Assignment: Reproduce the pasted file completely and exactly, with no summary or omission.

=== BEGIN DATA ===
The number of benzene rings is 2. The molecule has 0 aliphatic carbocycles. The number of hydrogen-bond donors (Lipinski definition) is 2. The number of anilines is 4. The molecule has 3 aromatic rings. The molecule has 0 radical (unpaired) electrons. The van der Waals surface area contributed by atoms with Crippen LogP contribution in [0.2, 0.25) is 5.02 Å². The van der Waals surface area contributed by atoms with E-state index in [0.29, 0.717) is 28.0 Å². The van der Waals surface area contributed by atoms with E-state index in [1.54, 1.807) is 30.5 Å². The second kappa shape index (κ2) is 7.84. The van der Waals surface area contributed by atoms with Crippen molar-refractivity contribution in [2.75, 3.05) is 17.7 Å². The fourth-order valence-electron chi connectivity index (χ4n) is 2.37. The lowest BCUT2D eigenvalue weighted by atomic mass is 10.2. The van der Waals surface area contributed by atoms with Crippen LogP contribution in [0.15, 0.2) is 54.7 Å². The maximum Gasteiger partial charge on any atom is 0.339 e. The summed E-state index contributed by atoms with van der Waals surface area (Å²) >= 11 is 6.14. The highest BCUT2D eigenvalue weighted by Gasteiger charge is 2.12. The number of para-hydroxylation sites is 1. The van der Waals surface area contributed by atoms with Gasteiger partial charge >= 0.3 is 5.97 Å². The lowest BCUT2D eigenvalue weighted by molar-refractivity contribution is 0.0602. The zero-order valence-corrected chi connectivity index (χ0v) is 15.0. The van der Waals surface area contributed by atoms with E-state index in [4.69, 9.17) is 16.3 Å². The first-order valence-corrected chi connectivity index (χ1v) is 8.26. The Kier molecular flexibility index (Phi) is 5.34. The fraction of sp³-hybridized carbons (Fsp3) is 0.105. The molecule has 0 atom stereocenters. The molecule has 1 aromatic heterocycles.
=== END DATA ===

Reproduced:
The number of benzene rings is 2. The molecule has 0 aliphatic carbocycles. The number of hydrogen-bond donors (Lipinski definition) is 2. The number of anilines is 4. The molecule has 3 aromatic rings. The molecule has 0 radical (unpaired) electrons. The van der Waals surface area contributed by atoms with Crippen LogP contribution in [0.2, 0.25) is 5.02 Å². The van der Waals surface area contributed by atoms with E-state index in [0.29, 0.717) is 28.0 Å². The van der Waals surface area contributed by atoms with E-state index in [1.54, 1.807) is 30.5 Å². The second kappa shape index (κ2) is 7.84. The van der Waals surface area contributed by atoms with Crippen molar-refractivity contribution in [2.75, 3.05) is 17.7 Å². The fourth-order valence-electron chi connectivity index (χ4n) is 2.37. The lowest BCUT2D eigenvalue weighted by atomic mass is 10.2. The van der Waals surface area contributed by atoms with Crippen LogP contribution in [0.15, 0.2) is 54.7 Å². The maximum Gasteiger partial charge on any atom is 0.339 e. The summed E-state index contributed by atoms with van der Waals surface area (Å²) >= 11 is 6.14. The highest BCUT2D eigenvalue weighted by Gasteiger charge is 2.12. The number of para-hydroxylation sites is 1. The van der Waals surface area contributed by atoms with Gasteiger partial charge >= 0.3 is 5.97 Å². The lowest BCUT2D eigenvalue weighted by molar-refractivity contribution is 0.0602. The zero-order valence-corrected chi connectivity index (χ0v) is 15.0. The van der Waals surface area contributed by atoms with E-state index in [4.69, 9.17) is 16.3 Å². The first-order valence-corrected chi connectivity index (χ1v) is 8.26. The Kier molecular flexibility index (Phi) is 5.34. The fraction of sp³-hybridized carbons (Fsp3) is 0.105. The molecule has 0 atom stereocenters. The molecule has 1 aromatic heterocycles.